The IAEA said in a statement that Mr Grossi was continuing “timely and professional discussions where he stressed the urgency of ensuring the safety” of the Zaporizhzhia nuclear power station in southern Ukraine.
A statement by Rosatom after the meeting said “particular attention” was given to the situation at Zaporizhzhia, including taking into account the Mr Grossi’s initiative to organise an IAEA mission to the site.
Last week, Mr Grossi told journalists in Vienna that Zaporizhzhia continued to be a concern for the IAEA as it was still under Russian control and beyond the oversight of the Ukrainian national regulator.
He said the IAEA needs to conduct inspections at Zaporizhzhia related to the agency’s safeguards obligations and the safety and security of the plant, which was taken by Russian troops after an armed assault on 4 March 2022.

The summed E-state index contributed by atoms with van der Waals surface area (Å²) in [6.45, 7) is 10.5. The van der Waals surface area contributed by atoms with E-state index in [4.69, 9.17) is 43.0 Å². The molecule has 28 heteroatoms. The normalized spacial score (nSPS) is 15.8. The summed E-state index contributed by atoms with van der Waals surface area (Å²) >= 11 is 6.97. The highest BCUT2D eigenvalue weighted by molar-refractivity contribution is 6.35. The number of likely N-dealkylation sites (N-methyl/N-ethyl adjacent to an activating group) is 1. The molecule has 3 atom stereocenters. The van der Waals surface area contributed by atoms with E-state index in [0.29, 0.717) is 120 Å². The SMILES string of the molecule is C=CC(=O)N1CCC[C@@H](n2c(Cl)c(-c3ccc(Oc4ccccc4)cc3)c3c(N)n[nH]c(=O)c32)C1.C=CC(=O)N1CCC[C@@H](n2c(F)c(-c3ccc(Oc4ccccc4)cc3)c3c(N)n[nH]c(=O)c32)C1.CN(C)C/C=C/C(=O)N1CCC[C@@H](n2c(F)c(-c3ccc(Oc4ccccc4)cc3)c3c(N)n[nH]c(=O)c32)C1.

Mr Grossi said that he was expecting to meet Russian officials to discuss the situation at Ukraine’s nuclear power stations and reiterated that the physical integrity of nuclear facilities was “an absolute must.”
According to the latest official information, seven of Ukraine’s 15 operational reactors at four nuclear power stations are connected to the grid.
The units in operation are two at Zaporizhzhia, two at Rivne (Rovno), two at South Ukraine and one at Khmelnitski. The eight other reactors are shut down for regular maintenance or held in reserve.
Safety systems remain operational at the country’s four stations and they continue to have offsite power available.
The IAEA said the remote transfer of safeguards data from the Chernobyl nuclear station to the agency’s Vienna headquarters has now been fully restored after its technicians last week upgraded the unattended monitoring systems installed at the site and deployed new transmission channels based on satellite technologies.
The transmission from Chernobyl had been interrupted for two months during Russia’s occupation of the site. For the four operational nuclear stations in Ukraine, remote data is being transferred to the IAEA.